Elsewhere in the same issue, you quote Peter Kilfoyle MP, Labour's shadow schools minister, as saying, quite rightly, that mediocrity "cannot be allowed", particularly in inner-city schools. The AMA strongly hints that greater LEA direction and oversight is a panacea for school improvement. But the problem is not so easily solved. Regrettably, poor standards in some schools existed when LEAs had greater powers, and persist under LMS.
The AMA seems to think that if LEAs were able to lean harder on headteachers - who would then, presumably, lean harder on their staff - better schools would be the automatic outcome. This is as wrong-headed as the Tories' assumption that simply by publishing exam results, they would get parents and governors to perform the same leaning exercise.
Very few people in education want poor results, although too many are prepared to put up well-intentioned excuses based on the undeniable difficulties which beset a large minority of young people in inner-city communities.
LEAs do have power to intervene in the isolated cases where a school is clearly failing, and to remove delegated functions. We have, with much regret, had to do so with one school in Islington, an action widely accepted as correct in the circumstances.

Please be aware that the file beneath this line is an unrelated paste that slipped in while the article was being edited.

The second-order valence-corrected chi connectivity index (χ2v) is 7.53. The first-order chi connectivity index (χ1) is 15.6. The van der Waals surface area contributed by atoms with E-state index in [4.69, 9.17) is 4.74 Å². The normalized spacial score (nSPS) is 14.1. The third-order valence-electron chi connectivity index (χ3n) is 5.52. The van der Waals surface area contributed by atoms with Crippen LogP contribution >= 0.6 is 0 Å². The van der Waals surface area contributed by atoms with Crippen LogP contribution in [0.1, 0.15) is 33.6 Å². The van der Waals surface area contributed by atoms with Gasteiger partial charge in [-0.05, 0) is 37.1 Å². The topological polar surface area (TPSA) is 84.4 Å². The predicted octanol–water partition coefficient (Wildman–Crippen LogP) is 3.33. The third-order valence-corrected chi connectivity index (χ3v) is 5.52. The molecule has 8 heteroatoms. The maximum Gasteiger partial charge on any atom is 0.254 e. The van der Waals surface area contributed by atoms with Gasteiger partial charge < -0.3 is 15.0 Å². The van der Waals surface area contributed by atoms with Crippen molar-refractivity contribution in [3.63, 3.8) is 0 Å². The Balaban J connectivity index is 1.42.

In general, LEAs and central Government have to abandon the idea that they can get better schools by order. The days of the education command economy are gone. LEAs must lead by example, supporting good practice in schools and making it crystal clear to the professionals that - particularly for pupils in the inner city - good schools which promote achievement and examination success are the only opportunity of enabling children to contribute to a decent future for themselves, their communities and the country. This is as obvious to most parents, teachers and governors as it is to local and national politicians.
LEAs will find that their leadership is accepted and welcomed when they act in partnership with schools to achieve these goals by giving them a clear framework of objectives and consistent support and advice. Elected councillors and education officers are the conductors of the education orchestra. Remove them, and the result is chaos and disharmony. But we should not pretend that we can also play all the instruments.
London Borough of Islington
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